2017 Confessions of a Garmin Owner
It’s once again time for the end of year review where I take an annual look back at my running performances and training. Overall 2017 has been a pretty good year for me with some new PB’s and a handful of good results. However, it didn’t all go to plan with one race too many at the end of the year finishing the ultra season on a bit of a low point.
It’s also been an excellent year for my running buddies in the ‘Reading Joggers Ultra Team’ (i.e. Paul Beechey, Barry Miller, Wendy Shaw & Alex Whearity). We’ve seen some great performances and results from the small group of us this year including Alex’s 2nd at the Thames Trot, Paul B dominating the Canal Slam series, Oner win and good run at Spartathlon, Barry running a new marathon PB of 2.51 and winning Viking Way and Wendy winning the Crawley 24 and a fantastic run at Barcelona 24 where she ran 137+ miles to earn a potential GB qualification. Great results guys and I’ve had a blast running with you throughout the year. Now onto the personal end of year assessment..
I started the year with the intention doing some more speedwork and wanted a sub 3 marathon, with London the likely target. I tweaked my regular running schedule to reduce the miles a touch (down to about 75 per week), added a weekly interval session and a weekly mile reps session and introduced a rest day (shocking I know). I was at my heaviest weight at the time at 71.5 kgs (Xmas blowout) and needed a good month of running to start to get into shape for the year ahead.
Running miles = 349
The first week in February saw the Thames Trot event take place, a 48 mile run (generally through lots of mud) from Oxford to Henley along the Thames Path. I finished 8th in 7.17 from 144 finishers which was my highest ever placing at the event.
Interestingly, I was recently reminded that I came bottom 10 in my first outing in 2009 so at least I’ve made some progress over the years.
Thames Trot with Beechey & Alex
February also saw the return of the annual “Run Until You Drop” challenge where participants attempt to run or walk a number of km’s or miles equal to the day of the month (1 = 1st, 2 = 2nd etc). After planning not to participate so I could focus on some training, I got suckered into doing the mileage challenge which resulted in me running 482 miles that month.
I took part in the Phoenix Spring Marathon, the first in the Firebird Series of 4 events at the start of March. A couple of days beforehand my legs had felt battered after completing the RUYD challenge and a timely sports massage from Matt at Bodyworks got my legs feeling normal before the event. I hadn’t planned this event to the ‘the one’ but when no-one took the race on at the start line, I set out at a fast pace at the front and ended up running a new PB time of 2.58 finishing 1st from a small field of 127 finishers. I was pretty happy with that performance.
Phoenix Marathon, new PB, sub 3!
I also took part in the local half marathon at Reading and ran this in about 1.27 as a dress rehearsal for my fancy dress run in London. With a Sub 3 in the bag, London could now be a ‘fun run’.
“Watch gonna do… when your moustache falls off?”
The Reading Joggers team also had a strong showing at the QE Spring Marathon, an up and down marathon involving 2 loops of Queen Elizabeth Country Park with Alex finishing 5th (3.28), myself 6th & 1st Vet (3.31) and Paul Beechey 8th (3.37) and we also collected the 1st Team prize aswell. So a great day for the team. Running miles for the month = 295.
Messr Ali, Whearity & Beechey at the QE Spring Marathon.
Into April and I took part in the Half Oner as a training run as I was on holiday in Portland at the time whilst Paul Beechey did the big boys version of the full Oner. Both of these events take place on the Coastal Path and features a bit of elevation. Despite a ‘packed’ field at the Half Oner (a whole 6 people… with 3 dropping out) I managed to overcome these difficult odds to finish in 1st in a time of 6.09. Paul Beechey did the proper run and made it a double win finishing 1st in the Oner in 17.37.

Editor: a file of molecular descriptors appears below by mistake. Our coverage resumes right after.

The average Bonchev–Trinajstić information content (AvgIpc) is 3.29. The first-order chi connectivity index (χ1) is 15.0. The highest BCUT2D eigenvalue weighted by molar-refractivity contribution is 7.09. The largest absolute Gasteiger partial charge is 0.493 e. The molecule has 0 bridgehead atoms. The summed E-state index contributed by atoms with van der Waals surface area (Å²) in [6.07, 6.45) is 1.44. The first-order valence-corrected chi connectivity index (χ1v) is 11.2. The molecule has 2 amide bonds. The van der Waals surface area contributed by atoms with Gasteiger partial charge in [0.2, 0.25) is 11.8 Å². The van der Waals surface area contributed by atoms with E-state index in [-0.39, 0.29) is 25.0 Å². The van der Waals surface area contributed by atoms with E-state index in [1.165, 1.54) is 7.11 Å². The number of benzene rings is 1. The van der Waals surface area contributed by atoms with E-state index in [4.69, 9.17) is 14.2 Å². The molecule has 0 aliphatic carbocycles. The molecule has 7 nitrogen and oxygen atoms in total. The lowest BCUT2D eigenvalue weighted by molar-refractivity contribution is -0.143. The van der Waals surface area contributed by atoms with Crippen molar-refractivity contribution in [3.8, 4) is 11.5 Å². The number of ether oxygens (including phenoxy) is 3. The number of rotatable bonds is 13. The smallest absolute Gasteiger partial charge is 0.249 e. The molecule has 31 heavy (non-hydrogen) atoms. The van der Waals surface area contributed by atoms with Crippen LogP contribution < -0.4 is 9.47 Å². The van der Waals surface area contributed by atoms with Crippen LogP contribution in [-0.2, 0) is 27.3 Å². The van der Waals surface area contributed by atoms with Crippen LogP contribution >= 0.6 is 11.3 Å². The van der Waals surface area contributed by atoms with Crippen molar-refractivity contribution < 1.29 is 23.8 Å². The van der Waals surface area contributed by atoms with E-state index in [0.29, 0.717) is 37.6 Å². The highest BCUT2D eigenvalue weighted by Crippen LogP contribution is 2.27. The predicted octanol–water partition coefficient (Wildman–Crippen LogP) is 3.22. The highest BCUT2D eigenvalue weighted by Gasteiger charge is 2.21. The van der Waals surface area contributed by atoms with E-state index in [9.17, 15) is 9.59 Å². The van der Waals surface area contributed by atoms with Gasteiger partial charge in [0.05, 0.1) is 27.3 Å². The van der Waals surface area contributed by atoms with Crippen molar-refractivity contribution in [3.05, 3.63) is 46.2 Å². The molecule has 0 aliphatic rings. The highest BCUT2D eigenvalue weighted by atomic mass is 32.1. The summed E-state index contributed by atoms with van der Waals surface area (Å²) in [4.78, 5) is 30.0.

Ali & Beechey at the Oner/Half Oner.
Alex and I took part in the London Marathon and we had elected to run this as in fancy dress as a tag team with Alex featuring as John Cena (had lots of cheers from 10 year old boys) and with myself running it as Hulk Hogan (had lots of cheers from 50 year old men). Despite starting in two different zones, we actually managed to find each other and run several miles together. My finishing time was 3.03. Running miles = 304.
Tag Team. Dream Team.
Paul, Alex and I all took part in the Ridgeway 40 a non-competitive running or hiking event along the Ridgeway to Goring and finished around 6 hours. This was planned as a long training run for the GUCR.
Ridgeway 40 finish.
I then took part in the Eastbourne Trackster Marathon as my final training event in the build up to the GUCR in early May finishing 2nd in 3.05 and feeling pretty good as I hadn’t gone at it 100%.
Eastbourne Trackstar Marathon finish
A week later I decided to try a new distance and ran the Royal Berks 10k, my first 10k event since 2013. The speedwork during this year was paying dividends as I achieved a new PB of 38.50 finishing in 34th out of 1,873 finishers. Looking back, I was probably at my lightest and fittest during the year at this point with some good training and the weight had also dropped to 66-67 kgs (4-5kg loss from January).
The last Bank Holiday in May involved the running of the Grand Union Canal Race and this was one of the big events for the team with all of the RJ Ultra Team either taking part of supporting (thanks to Adrian Lee and Barry Miller for pacing/crewing). The event involves a 145 mile non-stop run along the Grand Union Canal from Birmingham to London. Paul Beechey had a fabulous run finishing 2nd overall in 26.20, I finished 8th in 31.43 and Wendy Shaw finished 10th (2nd Lady) in 32.46 There were 66 finishers from a field of 107 starters. Unfortunately, the race didn’t go to plan for Alex Whearity on this occasion with a DNF around 90 miles.
Reading Joggers Ultra Team – 100% attendance.
Despite this being my quickest time to date it was ultimately a disappointing performance as I wanted to go sub 30 and felt like I was in shape to do that. Unfortunately, my race was marred by some horrible blistering which resulted in a 9 hour death march at the end (thanks for Mark for the impromptu company on the last leg). I’m not posting the photo of my toe (or red stump as it was) but it wasn’t very pretty. Running miles for the month 355.
GUCR finish. Must do better next time.
I decided to not participate in the Thames Ring to allow my feet time to heal so I could prepare for the Kennet & Avon Canal Race at the end of July which was probably the best decision I made all year. After a bit of rest, I started to get back into the training but it’s fair to say that I largely ticked over the miles and the effort running fell by the way-side. 299 running miles completed for the month.